It should be noted that Coastal has a tradition of skating a little close to the edge. Way back when, Michalowski was charged with felony assault for fracturing the nose of a guy at a free concert at UCSB. When Michalowski and crew reportedly butted ahead in line, the victim reportedly had something to say about it. Michalowski and crew reportedly had something to say back. Apparently, they said it with their fists. His nose got broke. Michalowski was charged. The jury reduced the charge from felony to misdemeanor. The evidence was not clear who threw the punch that broke the nose.
According to the city’s application rules, cannabis operations cannot be located close to schools and day care centers. At the time of the application, the proposed Coastal Dispensary was located right next to a ballet school. The ballet school has since relocated. Board members from that school, it should also be noted, wrote a letter praising Coastal for going the extra mile in helping get them relocated. Coastal reportedly offered to spend up to $50,000 making the transition as painless as possible. What might be of concern was the date of their letter: May 31. That’s a month after the second deadline. That could easily have been a simple typo. Calls to the signatories have not been answered, so I’ll just have to wonder.
Not to pile on, but another proposed Coastal operation — a manufacturing site on Reddick Avenue — happens to violate the city’s buffer requirement, too. It’s too close to a day care center. Coastal is attempting to relocate the day-care operation, but thus far without success. Coastal has also proposed opening a dispensary in Goleta as well. But it’s too close to the Goleta Community Center to be considered. (The Goleta City Council, it should be noted, just voted to reduce the total number of dispensary sites that can be located within city limits from 15 to 6. How the 15 number was ever arrived remains a great mystery, right up there where Jimmy Hoffa’s body is buried.) I know Coastal has an application in Lompoc, too. I can state with almost complete certainty that it’s not too close to anything in Lompoc, the City Council there having imposed the most relaxed buffer requirements anywhere in the county, if not the state.)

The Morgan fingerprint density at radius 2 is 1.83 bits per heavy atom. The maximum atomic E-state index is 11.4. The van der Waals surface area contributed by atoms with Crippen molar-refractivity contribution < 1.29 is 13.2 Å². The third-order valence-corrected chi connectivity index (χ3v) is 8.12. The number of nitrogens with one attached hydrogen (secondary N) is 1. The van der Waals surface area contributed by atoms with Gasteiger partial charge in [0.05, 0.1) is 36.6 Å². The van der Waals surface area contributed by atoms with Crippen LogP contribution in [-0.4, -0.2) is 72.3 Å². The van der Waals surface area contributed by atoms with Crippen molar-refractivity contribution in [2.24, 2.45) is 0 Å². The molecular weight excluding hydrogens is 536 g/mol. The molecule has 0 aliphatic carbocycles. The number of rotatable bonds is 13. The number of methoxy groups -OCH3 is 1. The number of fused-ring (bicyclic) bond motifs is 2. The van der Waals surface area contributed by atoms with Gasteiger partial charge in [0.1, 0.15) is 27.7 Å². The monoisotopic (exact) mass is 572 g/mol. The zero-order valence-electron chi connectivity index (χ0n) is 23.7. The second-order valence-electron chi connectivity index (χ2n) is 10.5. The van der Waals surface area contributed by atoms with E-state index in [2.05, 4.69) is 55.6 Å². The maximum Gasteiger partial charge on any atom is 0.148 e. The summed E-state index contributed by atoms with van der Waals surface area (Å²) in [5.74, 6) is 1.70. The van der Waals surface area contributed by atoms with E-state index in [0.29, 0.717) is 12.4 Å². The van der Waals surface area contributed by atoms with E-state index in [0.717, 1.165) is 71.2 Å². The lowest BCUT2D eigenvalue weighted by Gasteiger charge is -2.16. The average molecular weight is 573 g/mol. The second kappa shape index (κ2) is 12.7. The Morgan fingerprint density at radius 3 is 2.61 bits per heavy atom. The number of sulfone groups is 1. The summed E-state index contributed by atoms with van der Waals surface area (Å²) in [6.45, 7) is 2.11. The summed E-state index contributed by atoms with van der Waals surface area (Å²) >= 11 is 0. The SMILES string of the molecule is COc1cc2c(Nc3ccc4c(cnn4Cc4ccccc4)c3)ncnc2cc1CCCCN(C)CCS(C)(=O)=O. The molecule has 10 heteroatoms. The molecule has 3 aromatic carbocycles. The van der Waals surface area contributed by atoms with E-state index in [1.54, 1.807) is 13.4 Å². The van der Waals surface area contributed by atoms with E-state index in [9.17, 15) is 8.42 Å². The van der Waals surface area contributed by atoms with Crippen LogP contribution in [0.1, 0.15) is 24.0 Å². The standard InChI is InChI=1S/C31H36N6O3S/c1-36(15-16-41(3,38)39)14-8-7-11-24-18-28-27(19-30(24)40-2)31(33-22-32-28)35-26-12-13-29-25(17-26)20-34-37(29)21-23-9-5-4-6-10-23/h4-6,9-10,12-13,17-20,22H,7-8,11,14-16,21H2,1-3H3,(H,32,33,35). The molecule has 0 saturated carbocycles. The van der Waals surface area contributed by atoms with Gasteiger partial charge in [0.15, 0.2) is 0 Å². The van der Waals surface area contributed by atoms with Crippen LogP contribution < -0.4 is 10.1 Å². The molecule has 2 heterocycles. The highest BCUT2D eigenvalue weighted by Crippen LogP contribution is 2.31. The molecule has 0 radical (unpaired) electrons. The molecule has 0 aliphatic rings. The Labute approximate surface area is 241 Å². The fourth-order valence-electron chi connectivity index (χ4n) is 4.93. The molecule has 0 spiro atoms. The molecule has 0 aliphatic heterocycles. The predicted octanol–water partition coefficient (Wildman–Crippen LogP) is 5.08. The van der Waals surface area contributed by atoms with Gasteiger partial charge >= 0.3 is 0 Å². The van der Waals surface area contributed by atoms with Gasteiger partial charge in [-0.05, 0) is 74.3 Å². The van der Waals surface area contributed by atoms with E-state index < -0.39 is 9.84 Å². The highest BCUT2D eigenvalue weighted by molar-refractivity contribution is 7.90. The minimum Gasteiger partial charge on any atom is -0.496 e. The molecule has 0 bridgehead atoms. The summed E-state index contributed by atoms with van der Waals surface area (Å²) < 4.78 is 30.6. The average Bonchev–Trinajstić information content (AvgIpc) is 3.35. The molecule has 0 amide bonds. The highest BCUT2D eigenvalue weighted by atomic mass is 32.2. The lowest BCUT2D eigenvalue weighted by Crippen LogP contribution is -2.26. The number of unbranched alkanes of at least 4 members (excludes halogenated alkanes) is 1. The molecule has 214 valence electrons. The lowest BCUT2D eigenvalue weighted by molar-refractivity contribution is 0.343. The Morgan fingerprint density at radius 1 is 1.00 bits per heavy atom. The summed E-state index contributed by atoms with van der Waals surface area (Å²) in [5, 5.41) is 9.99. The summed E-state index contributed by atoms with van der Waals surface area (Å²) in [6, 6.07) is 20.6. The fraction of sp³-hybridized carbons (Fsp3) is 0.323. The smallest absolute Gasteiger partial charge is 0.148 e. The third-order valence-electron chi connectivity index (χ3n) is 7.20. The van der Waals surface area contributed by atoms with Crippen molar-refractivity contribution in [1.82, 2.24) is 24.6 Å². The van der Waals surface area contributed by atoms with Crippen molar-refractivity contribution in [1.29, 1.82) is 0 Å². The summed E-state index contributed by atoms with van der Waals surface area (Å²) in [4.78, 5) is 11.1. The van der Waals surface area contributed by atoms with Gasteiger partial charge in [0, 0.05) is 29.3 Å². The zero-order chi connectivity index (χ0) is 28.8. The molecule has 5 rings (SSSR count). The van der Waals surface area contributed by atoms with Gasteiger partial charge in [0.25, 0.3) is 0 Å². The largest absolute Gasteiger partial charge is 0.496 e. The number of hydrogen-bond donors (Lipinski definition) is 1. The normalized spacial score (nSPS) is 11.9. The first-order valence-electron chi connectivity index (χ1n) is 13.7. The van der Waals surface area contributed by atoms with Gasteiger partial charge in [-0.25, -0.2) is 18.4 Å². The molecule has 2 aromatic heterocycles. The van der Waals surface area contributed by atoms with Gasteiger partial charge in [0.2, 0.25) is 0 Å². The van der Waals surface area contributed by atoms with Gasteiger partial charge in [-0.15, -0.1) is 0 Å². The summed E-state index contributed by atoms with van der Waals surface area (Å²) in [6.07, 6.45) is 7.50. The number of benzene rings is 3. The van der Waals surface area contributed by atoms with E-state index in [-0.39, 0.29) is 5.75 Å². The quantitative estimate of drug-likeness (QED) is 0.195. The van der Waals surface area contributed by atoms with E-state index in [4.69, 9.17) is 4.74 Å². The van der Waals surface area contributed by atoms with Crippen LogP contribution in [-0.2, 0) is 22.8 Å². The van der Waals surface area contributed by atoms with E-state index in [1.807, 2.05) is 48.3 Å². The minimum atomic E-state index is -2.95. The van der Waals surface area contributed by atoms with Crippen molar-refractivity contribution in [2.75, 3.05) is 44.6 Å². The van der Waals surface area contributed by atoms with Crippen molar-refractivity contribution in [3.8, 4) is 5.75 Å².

I don’t pretend to know how the lawsuit filed by SBSG against Coastal and City Hall will play out. Nor do I necessarily subscribe to conspiracy theories that City Hall rigged the deck because the powers that be did not want a downtown dispensary on State Street. I just know there’s a few too many close calls for my taste.
As for myself, I don’t much care for pot. I’m way too paranoid as it is. But if I did like the stuff, I wouldn’t be caught dead shopping in any place where “Mom will be happy to tag along.”